Meat intake frequency and anemia in Japanese children and adolescents.
The consumption of meat products is considered to be a feasible solution to prevent anemia, which is a critical health problem. The present study assessed hematological parameters and the prevalence of anemia in Japanese children and adolescents, and examined the association with the frequency of meat intake. Data from the Shunan Children Health Cohort Study were analyzed. The participants included male and female residents, 3373 children (aged 10-11 years), and 3085 adolescents (aged 13-14 years). The frequency of meat intake was determined with a questionnaire, and blood samples were analyzed. Anemia was defined according to the criteria of the World Health Organization. The prevalence of anemia in children was 3.6% and 2.5% in girls and boys, respectively, and in adolescents, it was 4.5% in girls and 0.8% in boys. The frequency of meat intake did not show a positive association with the hematological indices or the prevalence of anemia. These results suggest that the promotion of meat consumption is not an effective strategy to decrease anemia, and that other approaches are necessary to prevent anemia in this population.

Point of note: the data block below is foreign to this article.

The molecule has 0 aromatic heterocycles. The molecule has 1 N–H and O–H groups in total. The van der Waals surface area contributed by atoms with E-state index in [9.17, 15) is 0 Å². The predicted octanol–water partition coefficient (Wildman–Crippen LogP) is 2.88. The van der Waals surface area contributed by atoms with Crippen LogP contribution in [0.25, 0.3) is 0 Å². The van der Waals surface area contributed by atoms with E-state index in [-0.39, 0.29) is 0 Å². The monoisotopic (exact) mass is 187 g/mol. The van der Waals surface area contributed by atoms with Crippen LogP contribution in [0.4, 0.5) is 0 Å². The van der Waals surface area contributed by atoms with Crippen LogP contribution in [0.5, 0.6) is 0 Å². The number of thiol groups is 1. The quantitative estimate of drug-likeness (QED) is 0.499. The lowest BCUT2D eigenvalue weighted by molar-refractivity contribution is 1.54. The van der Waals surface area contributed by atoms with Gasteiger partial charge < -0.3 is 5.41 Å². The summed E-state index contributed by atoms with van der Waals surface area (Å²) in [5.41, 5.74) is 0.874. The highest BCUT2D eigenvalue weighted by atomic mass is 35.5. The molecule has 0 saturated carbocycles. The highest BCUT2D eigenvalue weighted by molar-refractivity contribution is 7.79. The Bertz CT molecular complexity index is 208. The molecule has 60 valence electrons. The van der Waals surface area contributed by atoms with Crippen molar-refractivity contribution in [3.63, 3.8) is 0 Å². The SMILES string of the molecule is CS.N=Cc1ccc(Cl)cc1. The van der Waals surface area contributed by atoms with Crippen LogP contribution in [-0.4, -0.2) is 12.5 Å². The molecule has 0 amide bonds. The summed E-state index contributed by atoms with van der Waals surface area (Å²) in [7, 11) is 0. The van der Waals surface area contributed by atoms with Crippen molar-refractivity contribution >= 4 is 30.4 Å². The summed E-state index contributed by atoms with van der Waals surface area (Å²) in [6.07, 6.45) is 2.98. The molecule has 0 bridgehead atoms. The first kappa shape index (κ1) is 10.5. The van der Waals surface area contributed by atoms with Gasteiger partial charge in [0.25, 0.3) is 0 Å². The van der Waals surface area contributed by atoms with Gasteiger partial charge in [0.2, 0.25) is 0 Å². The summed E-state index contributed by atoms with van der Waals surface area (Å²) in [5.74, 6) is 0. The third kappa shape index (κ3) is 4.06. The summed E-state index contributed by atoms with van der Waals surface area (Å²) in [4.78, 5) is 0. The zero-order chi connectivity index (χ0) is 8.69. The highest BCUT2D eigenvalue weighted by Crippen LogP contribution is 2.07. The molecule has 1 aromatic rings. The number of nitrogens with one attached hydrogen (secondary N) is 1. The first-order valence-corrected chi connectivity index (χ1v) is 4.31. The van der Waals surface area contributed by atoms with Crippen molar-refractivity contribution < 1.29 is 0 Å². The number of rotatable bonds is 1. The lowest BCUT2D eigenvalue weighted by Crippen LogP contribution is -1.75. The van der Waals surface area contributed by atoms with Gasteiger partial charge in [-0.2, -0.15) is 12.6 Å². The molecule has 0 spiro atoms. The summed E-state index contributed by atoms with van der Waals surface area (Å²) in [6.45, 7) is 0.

Department of Public Health, Graduate School of Medicine, Yamaguchi University, Ube, Yamaguchi, Japan. email@example.com
SourceNursing & health sciences 14:2 2012 Jun pg 197-203
Pub Type(s)Journal Article
Research Support, Non-U.S. Gov't